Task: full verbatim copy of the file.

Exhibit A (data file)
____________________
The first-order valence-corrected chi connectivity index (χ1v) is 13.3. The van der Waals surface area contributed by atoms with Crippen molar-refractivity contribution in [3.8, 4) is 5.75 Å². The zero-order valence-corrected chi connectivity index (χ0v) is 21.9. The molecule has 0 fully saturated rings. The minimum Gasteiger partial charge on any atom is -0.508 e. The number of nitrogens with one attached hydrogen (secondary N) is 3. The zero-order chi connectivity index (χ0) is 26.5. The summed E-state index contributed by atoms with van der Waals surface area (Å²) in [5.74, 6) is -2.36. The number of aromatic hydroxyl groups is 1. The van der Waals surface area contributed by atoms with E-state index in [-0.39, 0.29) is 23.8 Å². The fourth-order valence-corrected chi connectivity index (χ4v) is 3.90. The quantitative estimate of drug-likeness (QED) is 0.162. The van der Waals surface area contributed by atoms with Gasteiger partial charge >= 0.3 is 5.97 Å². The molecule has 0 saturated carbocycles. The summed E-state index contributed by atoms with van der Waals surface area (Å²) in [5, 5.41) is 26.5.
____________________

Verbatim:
The first-order valence-corrected chi connectivity index (χ1v) is 13.3. The van der Waals surface area contributed by atoms with Crippen molar-refractivity contribution in [3.8, 4) is 5.75 Å². The zero-order valence-corrected chi connectivity index (χ0v) is 21.9. The molecule has 0 fully saturated rings. The minimum Gasteiger partial charge on any atom is -0.508 e. The number of nitrogens with one attached hydrogen (secondary N) is 3. The zero-order chi connectivity index (χ0) is 26.5. The summed E-state index contributed by atoms with van der Waals surface area (Å²) in [5.74, 6) is -2.36. The number of aromatic hydroxyl groups is 1. The van der Waals surface area contributed by atoms with E-state index in [-0.39, 0.29) is 23.8 Å². The fourth-order valence-corrected chi connectivity index (χ4v) is 3.90. The quantitative estimate of drug-likeness (QED) is 0.162. The van der Waals surface area contributed by atoms with Gasteiger partial charge >= 0.3 is 5.97 Å². The molecule has 0 saturated carbocycles. The summed E-state index contributed by atoms with van der Waals surface area (Å²) in [5, 5.41) is 26.5.